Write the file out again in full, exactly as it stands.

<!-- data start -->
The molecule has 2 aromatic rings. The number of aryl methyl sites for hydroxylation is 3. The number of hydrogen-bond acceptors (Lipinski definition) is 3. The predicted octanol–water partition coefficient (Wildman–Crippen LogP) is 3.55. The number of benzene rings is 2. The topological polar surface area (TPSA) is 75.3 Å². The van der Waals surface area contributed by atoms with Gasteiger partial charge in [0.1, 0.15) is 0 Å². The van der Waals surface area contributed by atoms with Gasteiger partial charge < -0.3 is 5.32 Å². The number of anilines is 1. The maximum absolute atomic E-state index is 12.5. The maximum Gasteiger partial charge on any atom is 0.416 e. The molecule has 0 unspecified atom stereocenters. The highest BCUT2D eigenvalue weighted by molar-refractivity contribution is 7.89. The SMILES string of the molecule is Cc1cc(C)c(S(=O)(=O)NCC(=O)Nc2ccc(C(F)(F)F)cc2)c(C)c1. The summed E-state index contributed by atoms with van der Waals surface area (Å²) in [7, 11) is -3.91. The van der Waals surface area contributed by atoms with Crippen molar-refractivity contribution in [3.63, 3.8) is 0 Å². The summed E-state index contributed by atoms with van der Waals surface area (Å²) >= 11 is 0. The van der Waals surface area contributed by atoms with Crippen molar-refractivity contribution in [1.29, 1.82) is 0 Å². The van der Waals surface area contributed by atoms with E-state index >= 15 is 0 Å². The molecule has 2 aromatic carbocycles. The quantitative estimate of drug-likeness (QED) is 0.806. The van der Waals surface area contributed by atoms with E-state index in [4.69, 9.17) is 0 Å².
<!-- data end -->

The molecule has 2 aromatic rings. The number of aryl methyl sites for hydroxylation is 3. The number of hydrogen-bond acceptors (Lipinski definition) is 3. The predicted octanol–water partition coefficient (Wildman–Crippen LogP) is 3.55. The number of benzene rings is 2. The topological polar surface area (TPSA) is 75.3 Å². The van der Waals surface area contributed by atoms with Gasteiger partial charge in [0.1, 0.15) is 0 Å². The van der Waals surface area contributed by atoms with Gasteiger partial charge < -0.3 is 5.32 Å². The number of anilines is 1. The maximum absolute atomic E-state index is 12.5. The maximum Gasteiger partial charge on any atom is 0.416 e. The molecule has 0 unspecified atom stereocenters. The highest BCUT2D eigenvalue weighted by molar-refractivity contribution is 7.89. The SMILES string of the molecule is Cc1cc(C)c(S(=O)(=O)NCC(=O)Nc2ccc(C(F)(F)F)cc2)c(C)c1. The summed E-state index contributed by atoms with van der Waals surface area (Å²) in [7, 11) is -3.91. The van der Waals surface area contributed by atoms with Crippen molar-refractivity contribution in [3.63, 3.8) is 0 Å². The summed E-state index contributed by atoms with van der Waals surface area (Å²) >= 11 is 0. The van der Waals surface area contributed by atoms with Crippen molar-refractivity contribution in [1.29, 1.82) is 0 Å². The van der Waals surface area contributed by atoms with E-state index >= 15 is 0 Å². The molecule has 2 aromatic carbocycles. The quantitative estimate of drug-likeness (QED) is 0.806. The van der Waals surface area contributed by atoms with E-state index in [4.69, 9.17) is 0 Å².